No two persons ever read the same book. --Edmund Wilson

Tuesday, June 02, 2015

2015/10: Meadowland -- Tom Holt

Home’s such a bloody delicate thing, one slight change or one thing missing and it’s screwed up for ever; and a man’s better off blind or missing a hand or a leg than being away from his home. Greeks I’ve talked to since I’ve been here, they think we Icelanders are soft because the most a court of law can do to you back home is make you an outlaw, so you’ve got to leave your house and move away to another part of the country, or overseas. Soft; I don’t think so. I think it’s the cruellest thing you can do. I mean, everybody dies sooner or later, but having to live in the wrong place, in a place that’s not meant for you to be in - that’s cruel. And I never even did anything wrong. [loc.5957]

It's 1037, and John Stethatus, an elderly Byzantine civil servant, finds himself stranded in the mountains with a great deal of gold and a trio of Varangian guards: Kari, Eyvind and young Harald. Kari and Eyvind are veterans, and they regale the company with their stories of the Viking colonisation of Vinland. ("It’s not Wineland, it’s Meadowland.’ Easy mistake to make, of course, specially for an Easterner, with an accent. See, in our language, it’s almost the same word: vinland. Only, if it means ‘wine’ it’s pronounced vin, but if it’s ‘meadow’ it’s more like veen." [loc.3494])

Readers of K. J. Parker will recognise some tropes here: grumbling veterans, the minutiae of everyday life (hey, now I know how to clean a chainmail shirt), strong but shrewish women, unreliable -- or possibly just misguided / thick-skinned -- narrators, the general air of neglect and brokenness around failing settlements, the odd hint that something vaguely weird, or fated, is going on ...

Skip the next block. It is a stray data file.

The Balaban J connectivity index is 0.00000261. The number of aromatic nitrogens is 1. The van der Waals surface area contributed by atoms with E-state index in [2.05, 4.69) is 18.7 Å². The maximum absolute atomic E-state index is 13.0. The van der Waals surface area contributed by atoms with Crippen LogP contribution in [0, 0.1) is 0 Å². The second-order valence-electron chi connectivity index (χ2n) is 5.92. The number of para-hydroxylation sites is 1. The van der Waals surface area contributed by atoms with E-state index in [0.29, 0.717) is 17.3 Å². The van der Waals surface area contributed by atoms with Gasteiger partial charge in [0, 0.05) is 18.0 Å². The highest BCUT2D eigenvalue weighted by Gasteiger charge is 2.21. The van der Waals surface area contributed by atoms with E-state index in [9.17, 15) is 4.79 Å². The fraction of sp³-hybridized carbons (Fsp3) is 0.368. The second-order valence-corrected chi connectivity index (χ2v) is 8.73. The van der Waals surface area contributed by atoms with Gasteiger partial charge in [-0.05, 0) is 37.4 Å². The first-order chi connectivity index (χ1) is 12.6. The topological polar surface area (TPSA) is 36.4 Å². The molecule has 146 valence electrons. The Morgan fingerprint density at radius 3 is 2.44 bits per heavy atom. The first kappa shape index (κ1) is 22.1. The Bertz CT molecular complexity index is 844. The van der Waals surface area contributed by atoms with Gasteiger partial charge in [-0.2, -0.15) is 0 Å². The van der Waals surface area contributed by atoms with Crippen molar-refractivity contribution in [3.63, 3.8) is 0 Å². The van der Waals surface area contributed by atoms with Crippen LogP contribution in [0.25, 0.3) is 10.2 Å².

Holt's version of the two surviving Vinland sagas (Eiríks saga rauða and Grænlendinga saga) is a tale beset by ill chance, poor judgement and internecine conflict. Both Kari and Eyvind -- who tell the same story, more or less, but from very different points of view -- sailed on all the voyages recounted in the sagas: Kari may have been the first person to set foot in Vinland. They describe the meeting with the skraelings and Freydis Ericksdottir's reaction to same; the feuds back in Iceland, the navigational errors, the tension between Christianity and 'the old ways': and their story convinces Stethatus that Vinland is 'a place that takes your strengths and turns them into weaknesses'. Armed with this insight, he dispenses some good advice to young Harald ...

I like Holt's writing a lot, though I dislike his treatment of female characters: still, with Freydis he does have a point, and he doesn't have much to say about the rather more likeable Gudrid (see my review of Margaret Elphinstone's The Sea Road, a novel which covers similar territory from a very different perspective). Holt's depiction of the easy discomfort of Eyvind and Kari's codependency produces some of the novel's most entertaining moments: and his knack for crafting apt similes ('asking a tricky question’s just like splitting timber. You tap the nose of your wedge into a little thin shake in the wood') is impressive. That said, Meadowland is really just a novelisation of the sagas, wrapped in a comic frame. I think I prefer Holt's historical work when it's prefixed pseudo-.

No comments:

Post a Comment